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Investment view

Last week delivered a positive cornucopia of news and information for those whose main pastime is taking the temperature of the market. Various house price surveys demonstrated that bricks and mortar remain a solid provider of profit for those who believe an Englishman&#39s home truly to be his castle. Inflation data came in better than the market was anticipating, with falls in both the headline rate and the inflation rate less mortgage interest payments You might have thought the market would continue its upward move. Unfortunately, it stalled.

It is the 4,400 barrier that is causing the problem to the FTSE 100 index. A couple of times recently the market nudged towards it but profit-taking has brought it back again. The latest surge was predicated on better-than-expected results from Vodafone, one of the biggest companies in the index, but even its announcement that it is to return £2.5bn to shareholders through share buybacks was insufficient to help the market over this latest hurdle. What could move the market forward? More important, what is holding it back?

There was an opinion expressed last week that it was the threat of terror attacks to coincide with President Bush&#39s visit to this country that was the real problem. Event risk is now something with which we have to live. It is hard to see, though, that long-term investors will treat this very real danger as anything other than a temporary interruption to a long-term trend. Investors react in an emotional way to these unfortunate events. In the end, it is recognising what is happening in the background that will determine the direction of the market.

Talking to a number of people with great experience in the investment world – and reading some recent articles for that matter – I am struck by the genuine division that exists between those who feel we are at the tail end of a rally in a bear market and the bulls who believe that a new golden age is just around the corner. Both can draw on sufficient supporting evidence to confuse the average investor. It all makes me wonder why there are not more people who, like me, consider that we sit somewhere in the middle.

Let us look at the reality of where we are. Markets became over-extended as the new millennium dawned. We have paid a heavy price for bringing valuation levels back towards sustainable levels. But after overshooting on the downside – which we all hope happened 14 to 18 months ago – the recovery has brought us back to fair value or a little more than fair value in the case of the US. This means that any future progress for shares is firmly predicated upon economic recovery and corporate profits&#39 growth.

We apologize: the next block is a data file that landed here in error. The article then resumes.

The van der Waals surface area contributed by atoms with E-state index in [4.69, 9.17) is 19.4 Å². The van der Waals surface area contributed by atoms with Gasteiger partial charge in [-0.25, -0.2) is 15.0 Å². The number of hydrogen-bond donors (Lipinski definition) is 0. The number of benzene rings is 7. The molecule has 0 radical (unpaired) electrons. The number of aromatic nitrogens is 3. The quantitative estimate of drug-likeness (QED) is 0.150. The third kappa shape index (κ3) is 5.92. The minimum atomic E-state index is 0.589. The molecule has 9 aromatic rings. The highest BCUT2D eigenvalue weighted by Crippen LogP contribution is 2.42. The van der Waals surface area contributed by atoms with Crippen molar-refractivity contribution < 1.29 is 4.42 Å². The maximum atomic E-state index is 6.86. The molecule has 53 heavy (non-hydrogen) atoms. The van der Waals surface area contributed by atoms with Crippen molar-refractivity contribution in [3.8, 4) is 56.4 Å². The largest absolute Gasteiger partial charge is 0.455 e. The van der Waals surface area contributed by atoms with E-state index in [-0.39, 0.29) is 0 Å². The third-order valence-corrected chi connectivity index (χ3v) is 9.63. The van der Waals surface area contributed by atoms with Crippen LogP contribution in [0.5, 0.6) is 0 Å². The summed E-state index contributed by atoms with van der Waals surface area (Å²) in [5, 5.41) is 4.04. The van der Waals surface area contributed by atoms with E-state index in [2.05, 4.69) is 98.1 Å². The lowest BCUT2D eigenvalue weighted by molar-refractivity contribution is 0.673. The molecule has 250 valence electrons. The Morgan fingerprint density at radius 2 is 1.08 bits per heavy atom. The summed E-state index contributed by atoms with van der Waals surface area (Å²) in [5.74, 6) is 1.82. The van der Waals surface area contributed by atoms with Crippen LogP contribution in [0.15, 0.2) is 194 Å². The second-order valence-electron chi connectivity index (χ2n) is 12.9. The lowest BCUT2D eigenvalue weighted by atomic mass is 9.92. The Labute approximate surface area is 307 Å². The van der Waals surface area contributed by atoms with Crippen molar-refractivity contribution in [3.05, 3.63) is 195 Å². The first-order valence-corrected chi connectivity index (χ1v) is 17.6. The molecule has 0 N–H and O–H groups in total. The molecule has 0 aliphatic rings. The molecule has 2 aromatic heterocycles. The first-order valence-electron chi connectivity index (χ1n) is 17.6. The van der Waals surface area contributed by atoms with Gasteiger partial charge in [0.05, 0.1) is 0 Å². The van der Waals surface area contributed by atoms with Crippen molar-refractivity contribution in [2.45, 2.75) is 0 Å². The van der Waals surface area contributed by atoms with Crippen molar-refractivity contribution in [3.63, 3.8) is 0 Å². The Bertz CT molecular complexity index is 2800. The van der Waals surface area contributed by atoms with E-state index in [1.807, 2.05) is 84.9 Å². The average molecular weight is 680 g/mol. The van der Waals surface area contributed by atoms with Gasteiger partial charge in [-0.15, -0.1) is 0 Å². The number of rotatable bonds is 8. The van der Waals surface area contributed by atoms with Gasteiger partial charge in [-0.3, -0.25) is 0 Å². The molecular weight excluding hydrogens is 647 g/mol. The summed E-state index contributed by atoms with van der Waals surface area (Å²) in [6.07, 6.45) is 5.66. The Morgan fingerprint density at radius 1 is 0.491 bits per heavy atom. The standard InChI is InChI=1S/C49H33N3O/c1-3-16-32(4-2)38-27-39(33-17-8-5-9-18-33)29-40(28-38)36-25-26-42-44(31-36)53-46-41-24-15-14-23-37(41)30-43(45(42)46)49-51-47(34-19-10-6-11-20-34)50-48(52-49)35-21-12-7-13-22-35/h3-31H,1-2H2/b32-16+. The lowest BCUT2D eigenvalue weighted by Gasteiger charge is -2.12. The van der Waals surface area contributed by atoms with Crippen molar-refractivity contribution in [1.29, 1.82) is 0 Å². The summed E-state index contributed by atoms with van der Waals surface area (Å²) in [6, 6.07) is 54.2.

Thus far, signs are that both are being achieved. True, some issues support the bears, not least being the growing indebtedness that people are assuming. But this is a social shift as much as a financial one. We buy what we want these days and there are plenty of financial institutions to help provide us with the wherewithal. The interdependence of financial lenders with the consumer should, in theory, ensure that neither becomes overextended. Financial shocks in the past have demonstrated that you cannot rely on even the best informed to get it right but there is growing evidence that we learn from our mistakes.

Even so, the staggering speed with which economic power is travelling East must call into question the belief that this cycle will be just like any other. The power of the US is without question but the world is becoming a much smaller place. Relying on the home market is no longer a safe option. Choosing where else to invest is not easy, though. Investment is no longer the cottage industry it once was. This brings new challenges but it is not all good news.

As I lunched with a former colleague last week, he remarked that a leading fund manager had confessed that he was tired of this game. In the past, seeking out that company along a dirt track 200 miles north of Stockholm, investing and then making money was fun. Today, you meet other investors returning down the same track.

Portfolio management has changed but the overall signs are positive and the news coming out is good. The market may be well up with events but there seems no reason to believe that we will return to the dark days of a year ago. It is just more crowded in the market these days.


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